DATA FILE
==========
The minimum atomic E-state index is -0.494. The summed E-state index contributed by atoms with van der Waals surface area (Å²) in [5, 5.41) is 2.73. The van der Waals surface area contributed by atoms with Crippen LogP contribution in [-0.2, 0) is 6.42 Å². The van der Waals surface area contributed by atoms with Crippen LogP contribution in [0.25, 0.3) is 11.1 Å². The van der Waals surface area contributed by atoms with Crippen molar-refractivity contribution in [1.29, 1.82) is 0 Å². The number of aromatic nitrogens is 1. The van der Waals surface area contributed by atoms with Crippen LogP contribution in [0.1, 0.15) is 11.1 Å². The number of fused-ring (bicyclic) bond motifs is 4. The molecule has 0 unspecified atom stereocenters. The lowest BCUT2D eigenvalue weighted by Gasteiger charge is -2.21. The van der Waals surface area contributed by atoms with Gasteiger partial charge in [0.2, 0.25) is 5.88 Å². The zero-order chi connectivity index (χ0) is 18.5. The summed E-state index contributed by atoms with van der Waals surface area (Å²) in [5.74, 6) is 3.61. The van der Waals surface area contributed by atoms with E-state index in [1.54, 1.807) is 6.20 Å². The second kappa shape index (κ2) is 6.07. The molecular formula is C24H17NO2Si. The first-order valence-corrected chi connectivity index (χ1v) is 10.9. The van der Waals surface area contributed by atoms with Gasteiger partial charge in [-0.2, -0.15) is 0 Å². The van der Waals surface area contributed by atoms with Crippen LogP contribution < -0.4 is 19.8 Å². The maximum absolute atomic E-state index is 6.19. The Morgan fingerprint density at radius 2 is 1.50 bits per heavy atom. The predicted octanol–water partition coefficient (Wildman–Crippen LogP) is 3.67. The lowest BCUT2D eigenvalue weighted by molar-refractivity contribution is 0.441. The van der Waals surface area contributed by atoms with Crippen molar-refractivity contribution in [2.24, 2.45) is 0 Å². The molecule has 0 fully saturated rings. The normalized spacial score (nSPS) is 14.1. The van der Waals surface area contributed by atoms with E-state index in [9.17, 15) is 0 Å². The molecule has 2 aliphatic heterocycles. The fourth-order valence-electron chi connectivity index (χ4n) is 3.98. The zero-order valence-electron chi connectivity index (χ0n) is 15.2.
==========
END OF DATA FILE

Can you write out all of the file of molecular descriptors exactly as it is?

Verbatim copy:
The minimum atomic E-state index is -0.494. The summed E-state index contributed by atoms with van der Waals surface area (Å²) in [5, 5.41) is 2.73. The van der Waals surface area contributed by atoms with Crippen LogP contribution in [-0.2, 0) is 6.42 Å². The van der Waals surface area contributed by atoms with Crippen LogP contribution in [0.25, 0.3) is 11.1 Å². The van der Waals surface area contributed by atoms with Crippen molar-refractivity contribution in [1.29, 1.82) is 0 Å². The number of aromatic nitrogens is 1. The van der Waals surface area contributed by atoms with Crippen LogP contribution in [0.1, 0.15) is 11.1 Å². The number of fused-ring (bicyclic) bond motifs is 4. The molecule has 0 unspecified atom stereocenters. The lowest BCUT2D eigenvalue weighted by Gasteiger charge is -2.21. The van der Waals surface area contributed by atoms with Gasteiger partial charge in [0.2, 0.25) is 5.88 Å². The zero-order chi connectivity index (χ0) is 18.5. The summed E-state index contributed by atoms with van der Waals surface area (Å²) in [5.74, 6) is 3.61. The van der Waals surface area contributed by atoms with E-state index in [1.54, 1.807) is 6.20 Å². The second kappa shape index (κ2) is 6.07. The molecular formula is C24H17NO2Si. The first-order valence-corrected chi connectivity index (χ1v) is 10.9. The van der Waals surface area contributed by atoms with Gasteiger partial charge in [-0.2, -0.15) is 0 Å². The van der Waals surface area contributed by atoms with Crippen LogP contribution < -0.4 is 19.8 Å². The maximum absolute atomic E-state index is 6.19. The Morgan fingerprint density at radius 2 is 1.50 bits per heavy atom. The predicted octanol–water partition coefficient (Wildman–Crippen LogP) is 3.67. The lowest BCUT2D eigenvalue weighted by molar-refractivity contribution is 0.441. The van der Waals surface area contributed by atoms with Crippen molar-refractivity contribution in [2.24, 2.45) is 0 Å². The molecule has 0 fully saturated rings. The normalized spacial score (nSPS) is 14.1. The van der Waals surface area contributed by atoms with E-state index in [9.17, 15) is 0 Å². The molecule has 2 aliphatic heterocycles. The fourth-order valence-electron chi connectivity index (χ4n) is 3.98. The zero-order valence-electron chi connectivity index (χ0n) is 15.2.